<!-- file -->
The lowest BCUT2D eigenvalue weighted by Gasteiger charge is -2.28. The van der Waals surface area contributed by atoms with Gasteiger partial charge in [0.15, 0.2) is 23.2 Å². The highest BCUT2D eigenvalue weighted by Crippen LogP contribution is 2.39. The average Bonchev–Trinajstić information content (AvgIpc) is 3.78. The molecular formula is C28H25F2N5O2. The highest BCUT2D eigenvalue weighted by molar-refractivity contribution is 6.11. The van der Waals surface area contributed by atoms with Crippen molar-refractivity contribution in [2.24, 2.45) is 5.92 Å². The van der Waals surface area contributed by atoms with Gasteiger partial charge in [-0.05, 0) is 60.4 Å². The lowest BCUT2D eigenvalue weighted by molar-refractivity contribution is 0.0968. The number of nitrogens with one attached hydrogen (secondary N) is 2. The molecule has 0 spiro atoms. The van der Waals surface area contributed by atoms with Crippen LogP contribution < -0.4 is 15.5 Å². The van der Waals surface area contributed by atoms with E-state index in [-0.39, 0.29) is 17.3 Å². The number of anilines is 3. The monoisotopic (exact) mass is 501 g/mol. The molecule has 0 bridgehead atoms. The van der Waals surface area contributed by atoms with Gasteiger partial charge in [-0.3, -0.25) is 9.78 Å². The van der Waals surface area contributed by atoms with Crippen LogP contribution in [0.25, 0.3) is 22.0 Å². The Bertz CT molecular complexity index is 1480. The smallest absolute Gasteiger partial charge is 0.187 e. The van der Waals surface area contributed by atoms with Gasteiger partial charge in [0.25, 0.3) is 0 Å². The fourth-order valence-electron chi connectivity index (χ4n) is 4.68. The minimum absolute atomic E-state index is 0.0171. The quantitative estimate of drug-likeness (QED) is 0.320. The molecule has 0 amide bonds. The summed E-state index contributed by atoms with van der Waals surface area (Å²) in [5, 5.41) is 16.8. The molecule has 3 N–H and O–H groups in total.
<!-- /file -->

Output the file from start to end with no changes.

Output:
The lowest BCUT2D eigenvalue weighted by Gasteiger charge is -2.28. The van der Waals surface area contributed by atoms with Gasteiger partial charge in [0.15, 0.2) is 23.2 Å². The highest BCUT2D eigenvalue weighted by Crippen LogP contribution is 2.39. The average Bonchev–Trinajstić information content (AvgIpc) is 3.78. The molecular formula is C28H25F2N5O2. The highest BCUT2D eigenvalue weighted by molar-refractivity contribution is 6.11. The van der Waals surface area contributed by atoms with Crippen molar-refractivity contribution in [2.24, 2.45) is 5.92 Å². The van der Waals surface area contributed by atoms with Gasteiger partial charge in [-0.05, 0) is 60.4 Å². The lowest BCUT2D eigenvalue weighted by molar-refractivity contribution is 0.0968. The number of nitrogens with one attached hydrogen (secondary N) is 2. The molecule has 0 spiro atoms. The van der Waals surface area contributed by atoms with Crippen LogP contribution < -0.4 is 15.5 Å². The van der Waals surface area contributed by atoms with E-state index in [-0.39, 0.29) is 17.3 Å². The number of anilines is 3. The monoisotopic (exact) mass is 501 g/mol. The molecule has 0 bridgehead atoms. The van der Waals surface area contributed by atoms with Gasteiger partial charge in [-0.3, -0.25) is 9.78 Å². The van der Waals surface area contributed by atoms with Crippen LogP contribution in [0.25, 0.3) is 22.0 Å². The Bertz CT molecular complexity index is 1480. The smallest absolute Gasteiger partial charge is 0.187 e. The van der Waals surface area contributed by atoms with Gasteiger partial charge in [0.25, 0.3) is 0 Å². The fourth-order valence-electron chi connectivity index (χ4n) is 4.68. The minimum absolute atomic E-state index is 0.0171. The quantitative estimate of drug-likeness (QED) is 0.320. The molecule has 0 amide bonds. The summed E-state index contributed by atoms with van der Waals surface area (Å²) in [5, 5.41) is 16.8. The molecule has 3 N–H and O–H groups in total.